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2017 Jeep Compass: For the Four Corners of the Earth

The compact SUV segment is gaining traction in the global market, so Jeep, the brand known for vehicles with incredible tractive capabilities, has designed and engineered a new vehicle for that segment, the all-new Compass.
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Mike Manley, head of Jeep Brand and Ram Brand, FCA-Global, says that back in 2010—and remember, this was a time when the economy was crawling its way out of the Great Recession and Chrysler had gotten a new owner in the form of Fiat (and initially, in 2009, the United Auto Workers and the U.S. and Canadian governments)—they said that they would be refreshing the Jeep lineup. Which, of course, caused some eyes to roll.

“This is the last of them,” he says with pride underscored with what has to be a touch of relief. He’s talking about the 2017 Jeep Compass, an all-new compact SUV.

The Compass was originally introduced in 2006 as a 2007 model year vehicle. At the time, Chrysler was part of DaimlerChrysler. And when the Compass was released, so was the Jeep Patriot, with both vehicles riding on the same platform (GS).

The 2007 Compass was stylish where the 2007 Patriot was boxy. The story is that the then-German management was split when they saw the still-being-developed Jeep in the studio: rather than choosing one style over the other, the decision was made to do both.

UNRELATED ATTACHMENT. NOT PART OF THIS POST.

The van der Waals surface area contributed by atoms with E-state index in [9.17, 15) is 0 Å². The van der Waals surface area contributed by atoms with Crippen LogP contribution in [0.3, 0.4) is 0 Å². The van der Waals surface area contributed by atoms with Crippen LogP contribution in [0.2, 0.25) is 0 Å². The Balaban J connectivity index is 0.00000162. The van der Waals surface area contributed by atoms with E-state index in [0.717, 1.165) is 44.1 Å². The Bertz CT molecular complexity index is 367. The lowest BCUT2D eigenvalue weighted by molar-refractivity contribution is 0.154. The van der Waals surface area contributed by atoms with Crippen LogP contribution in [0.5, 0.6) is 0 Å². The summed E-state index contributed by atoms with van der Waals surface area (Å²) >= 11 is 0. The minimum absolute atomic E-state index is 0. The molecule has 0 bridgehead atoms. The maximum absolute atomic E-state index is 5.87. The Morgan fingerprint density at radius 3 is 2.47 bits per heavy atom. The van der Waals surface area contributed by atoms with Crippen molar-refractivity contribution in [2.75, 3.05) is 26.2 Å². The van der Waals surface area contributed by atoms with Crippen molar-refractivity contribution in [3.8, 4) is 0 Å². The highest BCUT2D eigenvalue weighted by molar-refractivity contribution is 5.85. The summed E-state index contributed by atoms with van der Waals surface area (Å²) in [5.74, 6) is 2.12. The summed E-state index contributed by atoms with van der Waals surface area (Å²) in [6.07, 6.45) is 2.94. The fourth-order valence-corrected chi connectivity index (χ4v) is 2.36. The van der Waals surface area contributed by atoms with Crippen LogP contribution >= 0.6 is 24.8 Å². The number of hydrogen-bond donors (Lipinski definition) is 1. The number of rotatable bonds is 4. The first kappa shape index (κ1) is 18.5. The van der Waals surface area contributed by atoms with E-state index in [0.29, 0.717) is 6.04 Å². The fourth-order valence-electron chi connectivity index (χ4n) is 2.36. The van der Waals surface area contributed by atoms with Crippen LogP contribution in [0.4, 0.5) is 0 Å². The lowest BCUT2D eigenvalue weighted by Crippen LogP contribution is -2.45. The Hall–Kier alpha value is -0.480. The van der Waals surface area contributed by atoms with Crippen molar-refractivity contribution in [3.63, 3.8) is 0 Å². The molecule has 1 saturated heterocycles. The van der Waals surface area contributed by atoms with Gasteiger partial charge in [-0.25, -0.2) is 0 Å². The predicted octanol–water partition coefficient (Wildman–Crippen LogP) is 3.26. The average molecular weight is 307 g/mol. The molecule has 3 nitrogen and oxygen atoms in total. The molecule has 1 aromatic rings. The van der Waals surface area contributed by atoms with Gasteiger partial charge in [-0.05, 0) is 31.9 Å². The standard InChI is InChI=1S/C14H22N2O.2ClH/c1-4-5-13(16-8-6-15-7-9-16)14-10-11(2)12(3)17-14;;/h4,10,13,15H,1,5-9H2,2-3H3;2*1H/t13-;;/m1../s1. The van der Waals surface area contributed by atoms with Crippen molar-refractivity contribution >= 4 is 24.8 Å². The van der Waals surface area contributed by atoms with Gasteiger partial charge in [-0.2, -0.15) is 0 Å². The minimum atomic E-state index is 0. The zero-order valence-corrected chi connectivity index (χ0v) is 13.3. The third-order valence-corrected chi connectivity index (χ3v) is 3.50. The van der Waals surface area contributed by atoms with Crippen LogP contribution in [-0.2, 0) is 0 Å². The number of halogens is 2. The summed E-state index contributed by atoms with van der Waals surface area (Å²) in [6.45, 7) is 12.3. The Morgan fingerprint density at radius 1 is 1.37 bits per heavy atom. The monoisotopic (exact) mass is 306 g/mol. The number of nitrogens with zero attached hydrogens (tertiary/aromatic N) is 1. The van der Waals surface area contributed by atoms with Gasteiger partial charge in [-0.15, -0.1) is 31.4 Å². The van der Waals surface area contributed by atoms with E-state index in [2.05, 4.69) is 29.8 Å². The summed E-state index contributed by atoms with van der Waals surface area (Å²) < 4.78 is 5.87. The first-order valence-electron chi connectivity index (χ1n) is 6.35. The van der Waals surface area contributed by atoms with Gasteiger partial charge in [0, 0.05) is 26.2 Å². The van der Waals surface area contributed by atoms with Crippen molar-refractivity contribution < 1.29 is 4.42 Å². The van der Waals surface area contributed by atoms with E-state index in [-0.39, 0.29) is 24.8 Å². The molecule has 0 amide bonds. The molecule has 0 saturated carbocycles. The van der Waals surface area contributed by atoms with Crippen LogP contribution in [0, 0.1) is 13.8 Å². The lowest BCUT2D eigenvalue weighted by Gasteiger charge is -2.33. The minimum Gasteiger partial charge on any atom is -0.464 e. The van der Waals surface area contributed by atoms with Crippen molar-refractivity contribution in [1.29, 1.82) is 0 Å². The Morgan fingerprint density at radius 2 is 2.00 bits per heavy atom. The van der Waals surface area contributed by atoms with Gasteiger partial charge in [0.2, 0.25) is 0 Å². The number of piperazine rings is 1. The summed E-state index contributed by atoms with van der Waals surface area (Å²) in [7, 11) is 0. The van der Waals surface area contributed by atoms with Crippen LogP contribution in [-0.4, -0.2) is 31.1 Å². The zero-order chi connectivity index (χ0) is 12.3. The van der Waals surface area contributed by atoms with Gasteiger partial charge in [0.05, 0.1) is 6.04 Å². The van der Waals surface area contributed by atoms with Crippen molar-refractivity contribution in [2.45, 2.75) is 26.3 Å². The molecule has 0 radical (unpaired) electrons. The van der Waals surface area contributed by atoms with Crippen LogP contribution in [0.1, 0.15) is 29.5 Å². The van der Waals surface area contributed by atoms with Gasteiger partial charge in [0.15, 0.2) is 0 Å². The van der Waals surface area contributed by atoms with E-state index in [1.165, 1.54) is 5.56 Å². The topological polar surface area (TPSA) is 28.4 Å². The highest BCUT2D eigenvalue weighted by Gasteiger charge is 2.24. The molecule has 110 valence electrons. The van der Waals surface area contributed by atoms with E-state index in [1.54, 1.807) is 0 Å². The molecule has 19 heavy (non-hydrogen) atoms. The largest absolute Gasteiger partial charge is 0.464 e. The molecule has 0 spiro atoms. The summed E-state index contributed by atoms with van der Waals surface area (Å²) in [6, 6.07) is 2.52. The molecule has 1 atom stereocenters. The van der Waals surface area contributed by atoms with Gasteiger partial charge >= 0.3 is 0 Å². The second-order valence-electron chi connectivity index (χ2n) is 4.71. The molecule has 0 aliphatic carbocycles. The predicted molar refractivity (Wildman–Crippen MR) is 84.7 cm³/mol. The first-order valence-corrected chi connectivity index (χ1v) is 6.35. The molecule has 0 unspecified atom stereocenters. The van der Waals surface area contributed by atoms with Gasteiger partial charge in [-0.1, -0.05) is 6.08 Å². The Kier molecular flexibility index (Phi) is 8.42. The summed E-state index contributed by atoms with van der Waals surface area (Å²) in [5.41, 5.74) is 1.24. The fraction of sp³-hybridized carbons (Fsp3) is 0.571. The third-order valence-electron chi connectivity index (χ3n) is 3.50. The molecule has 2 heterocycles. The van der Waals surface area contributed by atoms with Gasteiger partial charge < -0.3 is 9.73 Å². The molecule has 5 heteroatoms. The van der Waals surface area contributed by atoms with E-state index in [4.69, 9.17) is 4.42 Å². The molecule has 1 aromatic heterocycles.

Mark Allen, head of Design for Jeep, says that there are—and were when the Compass and Patriot were being originally conceived—two design poles for the brand. One is the Grand Cherokee. The other is the Wrangler.

So the Compass was inspired by the Grand Cherokee and the Patriot was an heir of the Wrangler.

Since then, there have been changes to the lineup, the overhauling that Manley refers to. For example, they’ve added the Jeep Renegade, which is Wrangler-inspired, as well as the Jeep Cherokee, which is more in the vein of the Grand Cherokee, although its form language isn’t one that lines up chapter and verse with the Grand Cherokee.

The question was which direction the Compass should take. There were a couple of key factors that were considered.

One was that there would no longer be a fraternal twin: there would be no new Patriot. This means that one vehicle would have to carry the load of two, in some regards.

Another important factor is that the new Compass would be a global vehicle. Whereas the original Compass (and Patriot) was built in the Belvidere Assembly Plant in Illinois, the new 2017 Compass is being built in four plants around the world: Brazil, China, India and Toluca, Mexico (with Toluca being the source of the vehicles for the NAFTA market).

Allen and his team opted for an appearance that closely resembles the Grand Cherokee.

When asked about some of the key design features of the Compass, Allen ticks off a number:
  • Strong character in the stance
  • Premium appearance in a small package
  • Shark-fin shape on the D-pillar
  • Tight proportions
  • A bright chrome molding around the DLO

And, yes, there are the traditional Jeep cues, such as the trapezoidal wheel arches (slightly flared in this deployment), a clamshell hood and the seven-slot grille (here done with each of the chrome elements set on a gloss-black field).

Architecturally, there are the Jeep-based requirements, as in attention to ground clearance, and approach, breakover and departure angles. (In the case of the Trailhawk 4x4 the figures are impressive: ground clearance, 8.5 inches; approach angle, 30.3 degrees; breakover angle, 24.4 degrees; departure angle, 33.6 degrees.

And, yes, there are some “Easter eggs,” hidden-in-plain-sight whimsical elements that have become something of a cryptic signature of Jeep.